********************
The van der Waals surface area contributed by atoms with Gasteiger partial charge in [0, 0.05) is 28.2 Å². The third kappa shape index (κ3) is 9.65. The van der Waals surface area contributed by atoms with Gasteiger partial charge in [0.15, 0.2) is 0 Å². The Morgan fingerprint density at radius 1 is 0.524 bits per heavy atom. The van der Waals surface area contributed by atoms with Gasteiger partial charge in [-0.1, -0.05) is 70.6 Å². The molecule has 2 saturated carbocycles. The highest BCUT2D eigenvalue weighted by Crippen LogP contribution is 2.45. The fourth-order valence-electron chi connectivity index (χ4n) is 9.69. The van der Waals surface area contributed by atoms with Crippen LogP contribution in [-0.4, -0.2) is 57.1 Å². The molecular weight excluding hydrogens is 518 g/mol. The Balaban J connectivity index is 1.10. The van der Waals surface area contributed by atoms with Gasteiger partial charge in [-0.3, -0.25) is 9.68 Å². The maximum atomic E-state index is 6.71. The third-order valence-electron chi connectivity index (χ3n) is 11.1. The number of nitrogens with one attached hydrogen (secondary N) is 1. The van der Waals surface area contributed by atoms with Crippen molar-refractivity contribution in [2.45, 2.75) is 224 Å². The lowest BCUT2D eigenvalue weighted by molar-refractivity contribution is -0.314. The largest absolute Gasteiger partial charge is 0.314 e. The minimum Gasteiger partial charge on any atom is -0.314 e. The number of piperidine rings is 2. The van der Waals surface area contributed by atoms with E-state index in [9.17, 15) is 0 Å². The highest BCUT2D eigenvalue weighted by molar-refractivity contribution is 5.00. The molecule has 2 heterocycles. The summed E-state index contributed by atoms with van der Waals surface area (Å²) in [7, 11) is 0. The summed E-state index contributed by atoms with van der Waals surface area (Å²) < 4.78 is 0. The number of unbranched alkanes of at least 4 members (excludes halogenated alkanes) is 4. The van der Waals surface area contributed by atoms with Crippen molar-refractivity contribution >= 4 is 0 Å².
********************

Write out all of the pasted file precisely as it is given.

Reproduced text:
The van der Waals surface area contributed by atoms with Gasteiger partial charge in [0, 0.05) is 28.2 Å². The third kappa shape index (κ3) is 9.65. The van der Waals surface area contributed by atoms with Gasteiger partial charge in [0.15, 0.2) is 0 Å². The Morgan fingerprint density at radius 1 is 0.524 bits per heavy atom. The van der Waals surface area contributed by atoms with Gasteiger partial charge in [-0.1, -0.05) is 70.6 Å². The molecule has 2 saturated carbocycles. The highest BCUT2D eigenvalue weighted by Crippen LogP contribution is 2.45. The fourth-order valence-electron chi connectivity index (χ4n) is 9.69. The van der Waals surface area contributed by atoms with Crippen LogP contribution in [-0.4, -0.2) is 57.1 Å². The molecular weight excluding hydrogens is 518 g/mol. The Balaban J connectivity index is 1.10. The van der Waals surface area contributed by atoms with Gasteiger partial charge in [-0.3, -0.25) is 9.68 Å². The maximum atomic E-state index is 6.71. The third-order valence-electron chi connectivity index (χ3n) is 11.1. The number of nitrogens with one attached hydrogen (secondary N) is 1. The van der Waals surface area contributed by atoms with Crippen molar-refractivity contribution in [2.45, 2.75) is 224 Å². The lowest BCUT2D eigenvalue weighted by molar-refractivity contribution is -0.314. The largest absolute Gasteiger partial charge is 0.314 e. The minimum Gasteiger partial charge on any atom is -0.314 e. The number of piperidine rings is 2. The van der Waals surface area contributed by atoms with E-state index in [9.17, 15) is 0 Å². The highest BCUT2D eigenvalue weighted by molar-refractivity contribution is 5.00. The molecule has 2 heterocycles. The summed E-state index contributed by atoms with van der Waals surface area (Å²) in [7, 11) is 0. The summed E-state index contributed by atoms with van der Waals surface area (Å²) < 4.78 is 0. The number of unbranched alkanes of at least 4 members (excludes halogenated alkanes) is 4. The van der Waals surface area contributed by atoms with Crippen molar-refractivity contribution >= 4 is 0 Å².